The role of the salesperson is to uncover the customer’s need. Product and industry knowledge help a salesperson identify the gaps that their products and services can fill for the client. What kind of gaps do your products help to resolve? What solutions do your products offer?
How do you package your solution to appear cost-effective? You must build a list of questions and sequence them from general to specific, then paint a word picture of the value that the customer gets from using your product or service. Offer a third party reference from another customer you helped that was in a similar situation. Clarity is critical.

Some real-life examples of these questions and responses (condensed below) come from Bram Lagrou of Xsell Partners International in Adelaide. In competing for a training contract with a major commercial cleaning services company, he focussed on three areas that ultimately won him the deal.

What would be the desired outcomesof investing in your staff?

A boost in staff motivation, effective delegation, better leadership in the workplace, improved self-management of staff and team management.

• How would you assess the return on investment?

Key staff being empowered and being more positive, taking ownership of the job, and thereby freeing up management to focus on other tasks instead of constantly overseeing staff.

Price aside, what would make you choose one provider over the other?

Drive, eagerness in wanting to do business with us, positive personality, business flair and accountability.
In this instance, Lagrou earned the client’s business by asking the right questions, understanding the customer’s needs and having a positive, can-do attitude toward solving the challenges.


Sales training specialist Mary Burton of Apprise Solutions in Melbourne, stresses that salespeople must keep aware of the changes in different market sectors. With internet shopping on the rise, for example, retailers need to recognise opportunities where sales are being missed. With shoppers going into stores, checking out products and then going home to buy them online, there is a huge gap between the actual and desired outcomes for retail owners. Often, the owner is not aware that the salesperson is not even asking for the customer’s business. In her training practice, Burton has successfully used audits, surveys and coalface observation as tools which can be utilised to compare desired performance versus actual performance. These methods, in addition to the questioning process, are excellent indicators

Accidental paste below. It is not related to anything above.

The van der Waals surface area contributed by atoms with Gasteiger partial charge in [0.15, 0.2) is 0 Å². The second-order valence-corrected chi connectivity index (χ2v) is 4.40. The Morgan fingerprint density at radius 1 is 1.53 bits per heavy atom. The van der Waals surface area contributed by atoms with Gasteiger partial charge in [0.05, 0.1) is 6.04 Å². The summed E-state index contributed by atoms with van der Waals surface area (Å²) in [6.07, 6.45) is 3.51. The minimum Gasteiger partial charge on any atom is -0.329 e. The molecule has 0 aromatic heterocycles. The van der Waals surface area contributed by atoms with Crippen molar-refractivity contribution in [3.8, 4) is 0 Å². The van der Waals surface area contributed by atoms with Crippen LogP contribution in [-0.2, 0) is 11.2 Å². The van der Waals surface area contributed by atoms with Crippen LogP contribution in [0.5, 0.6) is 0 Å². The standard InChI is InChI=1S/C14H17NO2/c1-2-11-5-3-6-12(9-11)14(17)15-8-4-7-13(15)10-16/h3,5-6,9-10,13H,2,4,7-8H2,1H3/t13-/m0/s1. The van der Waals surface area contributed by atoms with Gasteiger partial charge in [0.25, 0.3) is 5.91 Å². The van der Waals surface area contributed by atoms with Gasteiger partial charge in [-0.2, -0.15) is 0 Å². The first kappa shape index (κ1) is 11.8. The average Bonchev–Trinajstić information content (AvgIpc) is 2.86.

of identifying the gaps that exist between the actual results in a workplace or individual performance and the ideal or preferred outcomes that businesses are seeking. Burton says that gap analysis can be an ongoing process for supporting clients and their staff and for developing positive and continual improvements.


Customer dissatisfaction is what leads to sales. A salesperson’s job is to expose the source of the client’s problem and offer the solution. People want to buy solutions. In order to uncover the problem, an effective salesperson uses gap analysis to show how their product can narrow the gap between the actual and desired result for their customer. The technique of gap analysis is an important element of a successful sales strategy. Top salespeople study their craft and you or your sales team can stay competitive in today’s market with Brian Tracy’s advanced selling programs. His strategies are straightforward, and proven to achieve immediate and long-lasting results. These popular, interactive seminar programs have had four million graduates.

Andrew Phillips is the CEO of Brian Tracy International in Australia. His organisation has over 20 Accredited Licensees and offices all around Australia. Mark Garbelotto, Pascal Martin, Bram Lagrou and Mary Burton are Brian Tracy Licensees.
Understanding the psychology of sales is crucial to any business wanting to remain competitive in the 21st century, writes Andrew Phillips.